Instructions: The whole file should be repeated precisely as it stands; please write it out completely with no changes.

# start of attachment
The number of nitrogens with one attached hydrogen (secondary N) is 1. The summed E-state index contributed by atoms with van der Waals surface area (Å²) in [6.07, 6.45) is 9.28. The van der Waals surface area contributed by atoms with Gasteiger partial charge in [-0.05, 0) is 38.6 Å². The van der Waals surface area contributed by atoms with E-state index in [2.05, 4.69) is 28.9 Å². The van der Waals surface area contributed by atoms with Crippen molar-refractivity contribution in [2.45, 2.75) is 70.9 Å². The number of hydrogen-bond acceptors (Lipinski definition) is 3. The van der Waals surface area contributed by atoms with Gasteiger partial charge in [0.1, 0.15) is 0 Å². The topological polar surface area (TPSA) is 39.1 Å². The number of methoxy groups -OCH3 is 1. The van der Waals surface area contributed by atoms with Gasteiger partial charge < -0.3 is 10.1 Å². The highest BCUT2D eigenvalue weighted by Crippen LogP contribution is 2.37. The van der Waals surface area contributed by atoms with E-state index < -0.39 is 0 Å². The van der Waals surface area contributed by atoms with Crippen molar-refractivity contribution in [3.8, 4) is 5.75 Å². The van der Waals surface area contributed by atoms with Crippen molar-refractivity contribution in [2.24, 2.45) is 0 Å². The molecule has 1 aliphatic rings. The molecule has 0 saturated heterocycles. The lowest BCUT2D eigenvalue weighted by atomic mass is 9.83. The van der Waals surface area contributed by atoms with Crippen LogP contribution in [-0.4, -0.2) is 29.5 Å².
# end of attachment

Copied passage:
The number of nitrogens with one attached hydrogen (secondary N) is 1. The summed E-state index contributed by atoms with van der Waals surface area (Å²) in [6.07, 6.45) is 9.28. The van der Waals surface area contributed by atoms with Gasteiger partial charge in [-0.05, 0) is 38.6 Å². The van der Waals surface area contributed by atoms with E-state index in [2.05, 4.69) is 28.9 Å². The van der Waals surface area contributed by atoms with Crippen molar-refractivity contribution in [2.45, 2.75) is 70.9 Å². The number of hydrogen-bond acceptors (Lipinski definition) is 3. The van der Waals surface area contributed by atoms with Gasteiger partial charge in [0.1, 0.15) is 0 Å². The topological polar surface area (TPSA) is 39.1 Å². The number of methoxy groups -OCH3 is 1. The van der Waals surface area contributed by atoms with Gasteiger partial charge < -0.3 is 10.1 Å². The highest BCUT2D eigenvalue weighted by Crippen LogP contribution is 2.37. The van der Waals surface area contributed by atoms with E-state index < -0.39 is 0 Å². The van der Waals surface area contributed by atoms with Crippen molar-refractivity contribution in [3.8, 4) is 5.75 Å². The van der Waals surface area contributed by atoms with Crippen molar-refractivity contribution in [2.24, 2.45) is 0 Å². The molecule has 1 aliphatic rings. The molecule has 0 saturated heterocycles. The lowest BCUT2D eigenvalue weighted by atomic mass is 9.83. The van der Waals surface area contributed by atoms with Crippen LogP contribution in [-0.4, -0.2) is 29.5 Å².